Imagine that one of Hitchcock’s villains — say, the guy missing the tip of a pinkie in “The 39 Steps,” or the shrink who runs the institute in “Spellbound” — did not simply come from a place of murderous intent but from a different place altogether, perhaps another dimension. Imagine that villain’s supranatural malfeasance backdropped by jagged mountains, captured in black-and-white so crisp it could cut, and widescreen frames so wide whole Alpine ranges fit comfortably inside them. And imagine it all unfolding to a deliberately overpowering score, like Bernard Herrman and Scott Walker conceived a baby during a sonic boom. Now you are somewhere near Timm Kröger’s superbly crafted “The Theory of Everything” an overlong but enjoyable metaphysical thriller that delivers pastiche so meticulous it becomes its own source of supremely cinematic pleasure.
It is 1962, in the mountainous Grisons canton of Switzerland. The Cold War is at its coldest, its influence extending across this neutral Mitteleuropean region like the thick snow that blankets the slopes. Avalanches are frequent. Storms even more so. Strange skidding cloud formations arc over the uncanny valley where a remote, creakily luxe hotel is playing host to a mysterious physics congress. Still in the throes of finishing his “esoteric” thesis, Johannes (Jan Bülow) has come along on the coat-tails of his crotchety supervisor, Dr. Strathen (Hanns Zischler), who brooks none of Johannes’ “speculative” nonsense about multiverses. “Shut up and calculate!” he barks, red-penning whole sections of Johannes’ work.
The conference keeps getting postponed due to the no-show of its keynote speaker. But in the meantime Johannes has met Professor Blumberg (Gottfried Breitfuss), a jovial, rotund erstwhile Nobel nominee with whom Strathen has some ancient beef, and who immediately recognizes the revolutionary potential of Johannes’ theories. Or maybe that’s just the booze and LSD speaking. But by now Johannes has also encountered Karin (Olivia Ross) an enigmatic Frenchwoman who plays piano with the hotel’s jazz band, and around whom Johannes feels a strange déjà vu — accented wittily by composer Diego Ramos Rodríguez’s love theme, which echoes that of “Vertigo,” the ultimate tale of doubling and obsessive love. The fact that Karin can relate entire stories from Johannes’ childhood that he’s never told anyone does little to disavow him of the notion of their peculiar connection.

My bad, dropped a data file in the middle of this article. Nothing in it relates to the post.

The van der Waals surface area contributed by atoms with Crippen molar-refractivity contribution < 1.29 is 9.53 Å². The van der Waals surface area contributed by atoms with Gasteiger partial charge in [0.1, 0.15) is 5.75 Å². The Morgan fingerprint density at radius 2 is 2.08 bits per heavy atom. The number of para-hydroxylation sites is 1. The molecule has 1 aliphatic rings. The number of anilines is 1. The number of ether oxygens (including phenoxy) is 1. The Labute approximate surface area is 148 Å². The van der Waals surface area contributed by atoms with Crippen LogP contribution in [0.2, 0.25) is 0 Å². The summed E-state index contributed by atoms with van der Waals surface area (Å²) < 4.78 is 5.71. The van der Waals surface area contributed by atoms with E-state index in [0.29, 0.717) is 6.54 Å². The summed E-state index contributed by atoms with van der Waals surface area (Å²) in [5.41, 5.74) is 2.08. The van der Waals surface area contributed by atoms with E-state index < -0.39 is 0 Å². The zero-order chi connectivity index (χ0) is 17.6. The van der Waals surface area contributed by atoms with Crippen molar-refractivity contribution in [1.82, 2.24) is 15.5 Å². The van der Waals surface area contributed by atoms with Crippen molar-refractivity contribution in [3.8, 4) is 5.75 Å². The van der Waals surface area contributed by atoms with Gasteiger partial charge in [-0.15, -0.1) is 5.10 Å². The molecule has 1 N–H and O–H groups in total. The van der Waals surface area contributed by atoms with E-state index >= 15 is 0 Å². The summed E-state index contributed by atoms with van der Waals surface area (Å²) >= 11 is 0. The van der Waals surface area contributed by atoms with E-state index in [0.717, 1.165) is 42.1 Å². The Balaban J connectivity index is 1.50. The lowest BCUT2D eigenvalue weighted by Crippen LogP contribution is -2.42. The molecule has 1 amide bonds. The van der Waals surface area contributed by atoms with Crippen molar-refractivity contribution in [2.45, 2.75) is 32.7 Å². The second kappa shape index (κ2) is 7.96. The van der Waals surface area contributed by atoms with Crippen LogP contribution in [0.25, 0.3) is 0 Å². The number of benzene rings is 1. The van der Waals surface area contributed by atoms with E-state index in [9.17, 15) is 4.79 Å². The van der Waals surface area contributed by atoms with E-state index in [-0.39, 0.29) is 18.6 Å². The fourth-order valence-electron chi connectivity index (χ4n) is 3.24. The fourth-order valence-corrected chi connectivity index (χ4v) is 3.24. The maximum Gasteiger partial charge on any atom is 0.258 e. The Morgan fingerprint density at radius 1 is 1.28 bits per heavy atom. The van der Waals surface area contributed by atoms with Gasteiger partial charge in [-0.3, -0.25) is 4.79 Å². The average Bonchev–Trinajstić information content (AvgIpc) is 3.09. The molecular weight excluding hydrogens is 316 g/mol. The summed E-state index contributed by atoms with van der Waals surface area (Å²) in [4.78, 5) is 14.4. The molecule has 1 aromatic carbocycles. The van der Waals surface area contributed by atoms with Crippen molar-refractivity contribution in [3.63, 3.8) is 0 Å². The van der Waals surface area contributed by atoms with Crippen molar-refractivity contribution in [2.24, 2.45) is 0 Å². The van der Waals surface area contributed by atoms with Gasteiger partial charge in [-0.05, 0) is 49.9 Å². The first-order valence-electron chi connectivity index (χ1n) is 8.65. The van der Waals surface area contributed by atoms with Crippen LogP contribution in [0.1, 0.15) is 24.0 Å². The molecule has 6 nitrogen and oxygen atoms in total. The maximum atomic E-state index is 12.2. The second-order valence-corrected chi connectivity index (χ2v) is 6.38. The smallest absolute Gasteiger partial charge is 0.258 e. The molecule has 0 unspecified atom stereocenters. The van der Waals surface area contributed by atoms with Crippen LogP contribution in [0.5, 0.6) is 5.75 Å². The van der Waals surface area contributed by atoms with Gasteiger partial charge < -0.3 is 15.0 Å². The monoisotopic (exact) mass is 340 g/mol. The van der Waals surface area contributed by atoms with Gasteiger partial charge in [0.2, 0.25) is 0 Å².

But in the mountains nearby (which are such characters here they almost seem to talk to each other on the soundtrack, showing the more thunderous side of Rodríguez’s multifaceted score) a pulsating light flickers deep with the warren of tunnels left over from the days of uranium mining. It must be somehow related to Karin’s disappearance. And to a strange accident involving two local kids. And to the sinister figures Johannes spots on the mountainside, after Blumberg is found dead in the snow. Very dead, in fact, which makes it very odd that he keeps showing up again, alive and intent on some nefarious purpose that Johannes cannot fathom.
The actual solution of the “mystery” — or rather the nested set of mysteries — is rather simple, once one swallows the central speculative sci-fi aspect, which, with multiverse theory popping up in every second superhero blockbuster these days, it’s not hard to do. But then, the story, written by Kröger and Roderick Warich, feels like it’s been designed primarily to give free rein to an expansive visual imagination, rather than the other way round, like the narrative is simply a loop on which Kröger (himself sometimes a cinematographer) can team up with DP Roland Stuprich to hang a rich assortment of cinematic influences. It’s not just Hitchcock who is so ably evoked: The prologue is a terrifically well-achieved riff on 1980s TV in which Johannes, here a kind of Fassbinder figure complete with unhealthy pallor, scraggly facial hair and flopsweat, goes on a German talk show to promote his bestselling sci-fi novel. And the entire last chapter of the film unfolds as a quasi-homage to the French New Wave, with a drolly authoritative voiceover reporting on how Johannes’ life – marked forever by his quest to reunite with his lost love, Karin — will unfold, right up until the moment of his death.
There is, perhaps, a slightly missed opportunity for a few more twists of the metaphysical knife in the plotting – however porous the membrane between various planes, we remain resolutely on this side of this one. But then, this is a movie that lives in its atmosphere rather than its story, and if we were skipping through other worlds, Kröger wouldn’t be able to make such evocative work of the history of this one. References to the early-60s psychedelic experiment, or to both the older physicists having Third Reich skeletons in their closets, or even to Oppenheimer’s famous Bhagavad Gita quote about becoming Death — all contribute to the sense of nuclear-age paranoia, which “The Theory of Everything” imagines as the fear — ridiculous but strangely relatable — of inadvertently ending up stuck with the wrong version of yourself, living in the wrong universe.